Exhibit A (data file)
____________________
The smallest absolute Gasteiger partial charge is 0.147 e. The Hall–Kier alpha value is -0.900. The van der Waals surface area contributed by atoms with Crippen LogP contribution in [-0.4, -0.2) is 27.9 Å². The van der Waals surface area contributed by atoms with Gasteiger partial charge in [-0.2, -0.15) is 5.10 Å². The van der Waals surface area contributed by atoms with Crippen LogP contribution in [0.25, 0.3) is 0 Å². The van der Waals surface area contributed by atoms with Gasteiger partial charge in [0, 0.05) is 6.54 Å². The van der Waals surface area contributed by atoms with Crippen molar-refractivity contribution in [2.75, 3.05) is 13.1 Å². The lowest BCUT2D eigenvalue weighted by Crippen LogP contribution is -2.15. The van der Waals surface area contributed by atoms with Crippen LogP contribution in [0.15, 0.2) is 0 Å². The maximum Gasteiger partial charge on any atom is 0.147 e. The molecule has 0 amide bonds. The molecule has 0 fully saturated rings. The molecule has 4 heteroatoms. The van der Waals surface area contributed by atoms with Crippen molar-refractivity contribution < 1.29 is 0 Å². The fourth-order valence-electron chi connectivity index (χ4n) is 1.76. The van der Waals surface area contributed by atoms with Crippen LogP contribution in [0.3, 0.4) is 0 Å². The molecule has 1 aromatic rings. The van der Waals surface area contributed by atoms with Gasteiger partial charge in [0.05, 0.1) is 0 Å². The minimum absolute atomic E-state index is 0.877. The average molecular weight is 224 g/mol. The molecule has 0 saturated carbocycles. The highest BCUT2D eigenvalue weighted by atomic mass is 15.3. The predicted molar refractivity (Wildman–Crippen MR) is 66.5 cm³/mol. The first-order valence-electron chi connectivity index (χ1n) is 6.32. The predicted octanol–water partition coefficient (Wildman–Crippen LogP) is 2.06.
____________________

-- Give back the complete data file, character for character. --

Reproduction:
The smallest absolute Gasteiger partial charge is 0.147 e. The Hall–Kier alpha value is -0.900. The van der Waals surface area contributed by atoms with Crippen LogP contribution in [-0.4, -0.2) is 27.9 Å². The van der Waals surface area contributed by atoms with Gasteiger partial charge in [-0.2, -0.15) is 5.10 Å². The van der Waals surface area contributed by atoms with Crippen LogP contribution in [0.25, 0.3) is 0 Å². The van der Waals surface area contributed by atoms with Gasteiger partial charge in [0, 0.05) is 6.54 Å². The van der Waals surface area contributed by atoms with Crippen molar-refractivity contribution in [2.75, 3.05) is 13.1 Å². The lowest BCUT2D eigenvalue weighted by Crippen LogP contribution is -2.15. The van der Waals surface area contributed by atoms with Crippen LogP contribution in [0.15, 0.2) is 0 Å². The maximum Gasteiger partial charge on any atom is 0.147 e. The molecule has 0 amide bonds. The molecule has 0 fully saturated rings. The molecule has 4 heteroatoms. The van der Waals surface area contributed by atoms with Crippen molar-refractivity contribution < 1.29 is 0 Å². The fourth-order valence-electron chi connectivity index (χ4n) is 1.76. The van der Waals surface area contributed by atoms with Crippen LogP contribution in [0.3, 0.4) is 0 Å². The molecule has 1 aromatic rings. The van der Waals surface area contributed by atoms with Gasteiger partial charge in [0.05, 0.1) is 0 Å². The minimum absolute atomic E-state index is 0.877. The average molecular weight is 224 g/mol. The molecule has 0 saturated carbocycles. The highest BCUT2D eigenvalue weighted by atomic mass is 15.3. The predicted molar refractivity (Wildman–Crippen MR) is 66.5 cm³/mol. The first-order valence-electron chi connectivity index (χ1n) is 6.32. The predicted octanol–water partition coefficient (Wildman–Crippen LogP) is 2.06.